Dierdre Doherty

John Black

In his art, Black explores the use of power dynamics within society, incorporating place or memory to create environments primarily through installation and video. His work is often influenced by historical or anti-authoritarian text which explores areas of class and the human condition. In doing so he seeks to challenge all relationships based on power and control, domination and submission.

Aili Fu

Aili Fu is an oil painter and Chinese Harp player; she studied art in both China and Brighton before settling in Derry in 2006. In recent years Aili Fu exhibited at the city's Gordon Gallery, showing work which explored personal narratives and complex emotions. Lately she has been working on landscapes and seascapes inspired by the Donegal region, using them to capture the calmness that is echoed in her musical performances.

Alli Fu

Emmajane Logue

Emmajane is strongly inspired by the landscape in which she grew up, and for which she feels a great affinity. The focus of her latest body of work explores her relationship with nature and the local countryside she has known since childhood. The emerging colours of the local landscape has inspired her to explore this relationship in the form of photography and painting.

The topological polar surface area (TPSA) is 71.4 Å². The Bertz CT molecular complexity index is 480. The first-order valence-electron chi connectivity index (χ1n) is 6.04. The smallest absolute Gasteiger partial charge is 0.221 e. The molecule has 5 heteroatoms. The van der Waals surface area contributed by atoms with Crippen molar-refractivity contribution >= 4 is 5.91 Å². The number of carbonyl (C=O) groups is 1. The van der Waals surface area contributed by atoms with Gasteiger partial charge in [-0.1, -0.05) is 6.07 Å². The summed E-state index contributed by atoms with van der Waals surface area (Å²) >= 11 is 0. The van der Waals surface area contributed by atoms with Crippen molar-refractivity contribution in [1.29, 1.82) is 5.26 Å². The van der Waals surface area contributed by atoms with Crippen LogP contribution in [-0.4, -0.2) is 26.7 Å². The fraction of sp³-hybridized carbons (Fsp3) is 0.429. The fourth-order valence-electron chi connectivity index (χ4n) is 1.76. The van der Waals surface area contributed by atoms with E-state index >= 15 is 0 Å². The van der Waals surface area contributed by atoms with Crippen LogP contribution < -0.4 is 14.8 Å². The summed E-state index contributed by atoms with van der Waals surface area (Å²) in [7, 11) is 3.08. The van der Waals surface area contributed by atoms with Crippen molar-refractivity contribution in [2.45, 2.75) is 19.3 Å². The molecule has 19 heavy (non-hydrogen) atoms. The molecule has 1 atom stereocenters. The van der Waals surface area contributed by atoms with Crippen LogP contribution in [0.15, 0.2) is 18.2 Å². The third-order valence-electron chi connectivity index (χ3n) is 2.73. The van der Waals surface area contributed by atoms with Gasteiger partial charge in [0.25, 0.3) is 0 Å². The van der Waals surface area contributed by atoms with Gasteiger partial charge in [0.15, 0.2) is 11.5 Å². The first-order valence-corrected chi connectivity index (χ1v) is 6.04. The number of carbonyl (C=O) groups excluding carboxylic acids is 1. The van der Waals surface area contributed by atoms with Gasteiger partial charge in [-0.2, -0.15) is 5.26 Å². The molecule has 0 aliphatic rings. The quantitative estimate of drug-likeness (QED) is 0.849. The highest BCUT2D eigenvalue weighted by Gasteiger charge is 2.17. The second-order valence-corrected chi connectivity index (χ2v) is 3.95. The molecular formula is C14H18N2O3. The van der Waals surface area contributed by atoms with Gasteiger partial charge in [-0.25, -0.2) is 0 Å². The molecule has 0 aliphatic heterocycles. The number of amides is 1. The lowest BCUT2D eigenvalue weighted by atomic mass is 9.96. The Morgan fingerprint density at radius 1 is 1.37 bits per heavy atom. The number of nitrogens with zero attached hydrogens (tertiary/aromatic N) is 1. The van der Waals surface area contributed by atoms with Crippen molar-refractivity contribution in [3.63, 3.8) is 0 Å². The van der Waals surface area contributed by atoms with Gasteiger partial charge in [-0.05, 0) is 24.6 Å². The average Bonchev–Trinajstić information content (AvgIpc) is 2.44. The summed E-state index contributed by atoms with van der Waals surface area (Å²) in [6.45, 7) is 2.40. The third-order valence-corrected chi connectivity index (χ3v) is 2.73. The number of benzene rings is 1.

Carl Taylor

Carl is visual artist whose approach is playful and experimental. His work ranges across very small to large scale canvases, and though he mainly works with oil and acrylics, Carl is equally happy experimenting with unusual materials like bitumen, for example, just 'to see what happens'. His latest work is abstracted cityscapes drawn from memory and imagination, which consciously moves away from his previous reliance on reference materials as he searches for what he calls “a more dynamic outcome”. Last year Carl successfully presented his first solo show in Derry, and he is now working towards a second solo show in 2017.

Carl Taylor

Janet Hoy

Ideas and political observations drive Janet Hoy’s work, which are expressed in a variety of mediums, including painting, print, installation, and video. Hoy is currently bringing together elements of eastern and western culture in a body of work called ‘Beyond Belief’, which she hopes will form the basis of an exhibition to stimulate a conversation about the role of art in binding people and cultures together.

Amanda Walker

After studying Fine Art at Bath University, Amanda Walker returned to Derry to begin her practice as an artist. Amanda is a visual artist whose imaginative works are anchored in her own experiences or the reality that she sees around herself. Her latest works explore the impact of the wind turbines that now litter the hillsides of Donegal. Starting with the imposing white structures themselves, Amanda goes on to develop a series of images, of gyres and blades, that hint at the unleashing of darker mechanical forces that disrupt nature and the landscape that we take for granted.

Amanda Walker